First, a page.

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A walk in the clouds

Many publications listing the top technology trends in 2009 have cloud computing on their list. It’s not something new, but as buzzwords go, this one is gathering more momentum. The reasons aren’t hard to seek -services in the cloud are becoming more mature, and bandwidth is becoming ubiquitous and inexpensive. Google, IBM, Cisco, Sun, Microsoft Salesforce.com have all done their bit. Many fledgling startups have thrown their hat in the ring. Grid computing aficionados are adding cloud computing to their interests. The acronym industry is in fifth gear with SaaS, PaaS, ITaaS, NaaS and all the other”aaS”es, though I find some definitions to be confusing at times. Our resident ‘stir-the-pot’ blogger Doug Gourlay has chipped in with his thoughts and it seems that even some of the industry bigwigs agree to disagree on the definition.The thing is, cloud services by whatever name are becoming popular, but they aren’t there yet, except in a few instances. And even it’s there 100% -- ready -there will always be people, especially in branch offices, who’ll look for complementary offerings. Here are three reasons I think why:- Trust - how much do you trust services in the cloud? And if you have the perception of security and trust, do you belong to an industry that mandates you NOT to trust? Regulations perhaps?- Performance -When compared to the LAN, anything coming over a WAN link will have performance issues. Either because of the WAN link, or inspite of it- Availability -Your cloud services may be available and always-on. But your access and connectivity to it may suffer, a corollary for the WAN link statement above. In that case, how survivable would your applications be? I met up with my good friend Mike Wood, who’s the Director of Unified Communications and discussed a few of these ideas. He spent concentrated bursts late last year exploring business fundamentals of cloud computing, was brimming with new ideas, and as always, willing to share them.As Mike points out, even branch offices that adopt cloud computing aggressively might benefit from having complementary”thin footprints” of their cloud-based applications available locally, to address any of the three issues highlighted above. That’s one of the directions we intend to take the Cisco ISR, AXP and other branch solutions within Cisco. A few flavours already exist, with Cisco SRST and AXP-based solutions.I’m interested to know the cost benefits of this approach. It’s a key area where we have been focusing on internally, and have published short write-ups as part of the Cisco ‘Think Inside’ the Box Developer contest, and elsewhere.We’ll approach this from a few different angles and see where it leads us…Your thoughts?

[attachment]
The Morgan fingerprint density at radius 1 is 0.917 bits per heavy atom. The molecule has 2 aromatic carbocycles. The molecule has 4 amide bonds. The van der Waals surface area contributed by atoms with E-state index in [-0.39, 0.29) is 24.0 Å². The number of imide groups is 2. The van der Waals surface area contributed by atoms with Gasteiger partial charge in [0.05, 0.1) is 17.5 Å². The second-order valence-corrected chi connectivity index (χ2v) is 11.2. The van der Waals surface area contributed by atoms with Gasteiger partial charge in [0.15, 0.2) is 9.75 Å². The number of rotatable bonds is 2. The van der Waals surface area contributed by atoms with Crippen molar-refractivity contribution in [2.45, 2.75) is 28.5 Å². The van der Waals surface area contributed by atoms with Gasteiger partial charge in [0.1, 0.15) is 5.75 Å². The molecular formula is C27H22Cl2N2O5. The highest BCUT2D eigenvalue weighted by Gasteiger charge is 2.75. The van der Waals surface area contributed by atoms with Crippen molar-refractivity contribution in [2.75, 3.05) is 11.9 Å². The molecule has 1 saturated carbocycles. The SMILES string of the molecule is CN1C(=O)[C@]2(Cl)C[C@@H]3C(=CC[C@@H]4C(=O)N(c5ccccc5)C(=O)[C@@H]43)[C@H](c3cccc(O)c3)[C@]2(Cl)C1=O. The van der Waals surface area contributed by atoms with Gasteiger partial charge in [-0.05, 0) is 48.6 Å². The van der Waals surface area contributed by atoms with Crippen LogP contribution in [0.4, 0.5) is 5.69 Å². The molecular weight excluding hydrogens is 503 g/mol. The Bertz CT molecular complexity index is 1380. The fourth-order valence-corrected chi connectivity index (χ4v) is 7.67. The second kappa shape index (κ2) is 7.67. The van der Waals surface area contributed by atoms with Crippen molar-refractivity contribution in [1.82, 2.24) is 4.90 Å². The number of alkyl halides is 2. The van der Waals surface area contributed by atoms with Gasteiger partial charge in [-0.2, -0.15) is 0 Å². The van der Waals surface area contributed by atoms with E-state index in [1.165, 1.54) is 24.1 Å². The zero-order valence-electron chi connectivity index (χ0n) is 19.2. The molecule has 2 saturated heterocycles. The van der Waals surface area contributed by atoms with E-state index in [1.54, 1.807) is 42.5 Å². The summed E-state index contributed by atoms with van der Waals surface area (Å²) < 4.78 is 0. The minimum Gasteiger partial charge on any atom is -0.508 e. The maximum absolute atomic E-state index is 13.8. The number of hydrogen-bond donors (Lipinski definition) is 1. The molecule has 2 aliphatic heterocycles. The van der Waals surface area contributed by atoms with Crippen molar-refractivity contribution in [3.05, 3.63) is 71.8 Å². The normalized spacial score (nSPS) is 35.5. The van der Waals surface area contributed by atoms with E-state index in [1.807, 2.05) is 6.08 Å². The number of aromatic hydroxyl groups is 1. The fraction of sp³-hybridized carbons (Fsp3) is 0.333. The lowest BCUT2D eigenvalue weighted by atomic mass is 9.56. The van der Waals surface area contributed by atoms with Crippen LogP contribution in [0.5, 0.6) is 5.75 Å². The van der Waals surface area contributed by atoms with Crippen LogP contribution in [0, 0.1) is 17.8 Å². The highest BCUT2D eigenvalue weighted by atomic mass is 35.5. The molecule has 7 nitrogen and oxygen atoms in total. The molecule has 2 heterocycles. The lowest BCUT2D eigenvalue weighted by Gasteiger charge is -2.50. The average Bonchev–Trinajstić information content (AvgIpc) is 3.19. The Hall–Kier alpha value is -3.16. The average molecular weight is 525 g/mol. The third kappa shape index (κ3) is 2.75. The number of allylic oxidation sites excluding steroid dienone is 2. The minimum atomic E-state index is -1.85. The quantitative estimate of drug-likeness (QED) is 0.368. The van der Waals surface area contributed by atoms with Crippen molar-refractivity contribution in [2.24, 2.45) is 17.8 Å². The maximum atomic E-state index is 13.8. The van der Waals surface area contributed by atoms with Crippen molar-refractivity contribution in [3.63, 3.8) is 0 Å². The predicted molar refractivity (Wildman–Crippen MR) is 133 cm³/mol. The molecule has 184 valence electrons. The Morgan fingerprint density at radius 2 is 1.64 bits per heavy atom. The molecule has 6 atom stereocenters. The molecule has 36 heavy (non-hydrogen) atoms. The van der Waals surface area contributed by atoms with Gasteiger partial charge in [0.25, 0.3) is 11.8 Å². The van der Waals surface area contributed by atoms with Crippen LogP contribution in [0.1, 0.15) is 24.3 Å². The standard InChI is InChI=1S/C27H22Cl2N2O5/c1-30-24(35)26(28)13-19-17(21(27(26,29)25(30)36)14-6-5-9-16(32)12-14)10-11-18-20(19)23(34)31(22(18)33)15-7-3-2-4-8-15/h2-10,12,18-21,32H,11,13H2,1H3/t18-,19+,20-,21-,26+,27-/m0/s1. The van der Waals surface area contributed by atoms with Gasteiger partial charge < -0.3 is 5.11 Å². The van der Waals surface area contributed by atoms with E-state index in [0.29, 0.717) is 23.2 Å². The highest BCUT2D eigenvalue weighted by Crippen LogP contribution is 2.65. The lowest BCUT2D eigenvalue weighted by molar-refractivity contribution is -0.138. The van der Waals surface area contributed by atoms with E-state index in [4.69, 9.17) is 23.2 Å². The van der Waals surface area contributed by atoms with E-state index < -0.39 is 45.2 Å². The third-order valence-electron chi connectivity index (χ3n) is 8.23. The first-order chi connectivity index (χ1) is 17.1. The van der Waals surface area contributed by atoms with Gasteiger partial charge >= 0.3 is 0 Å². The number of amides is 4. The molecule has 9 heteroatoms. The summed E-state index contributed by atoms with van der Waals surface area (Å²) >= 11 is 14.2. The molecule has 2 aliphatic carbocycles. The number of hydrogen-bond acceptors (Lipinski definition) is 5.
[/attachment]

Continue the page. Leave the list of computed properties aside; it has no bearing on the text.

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5 Comments.


  1. In my humble opinion, grid computing and cloud computing are still over-hyped. I still don’t an ISP that will sign-off on the SLAs I’m requesting for our corporation. Grid computing is good for academics and theorists, but I don’t see practical applications coming into the mainstream in the near future.

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  2. @Mark, Thanks for the comments.In my opinion there are two possible SLAs (service level agreements) for cloud computing and XaaS (anything as a service). The first is for application, computing, storage and networking availability which various vendors p

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  3. Shashi Kiran

    Here’s a blog from Bernard Lunn of ReadWriteWeb covering Cisco in the cloud and highlighting some of the points we raised:http://www.readwriteweb.com/archives/cisco_axp_challenge.phpMike – I shared the discussion we had with him.Best,Shashi

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  4. After 6 months I have distilled cloud into a 3 word elevator pitch. Remote Elastic Service”". From those three words you can expand each major attribute. Try it, you can pitch cloud in 60 seconds or 5 minutes by explaining those three words.Would love to hear what you guys think.A writeup with some more explanation at http://rodos.haywood.org/2009/02/remote-elastic-service.html

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  5. Shashi Kiran

    Hey Rodos – I’m especially intrigued by the Elastic concept and definition. The other two are easy to grasp. Do you spend more time defining elastic than the other two? I’m going to try this in a few elevator rides and see how it checks out. Overall, to my simple mind – a great way to succinctly capture.

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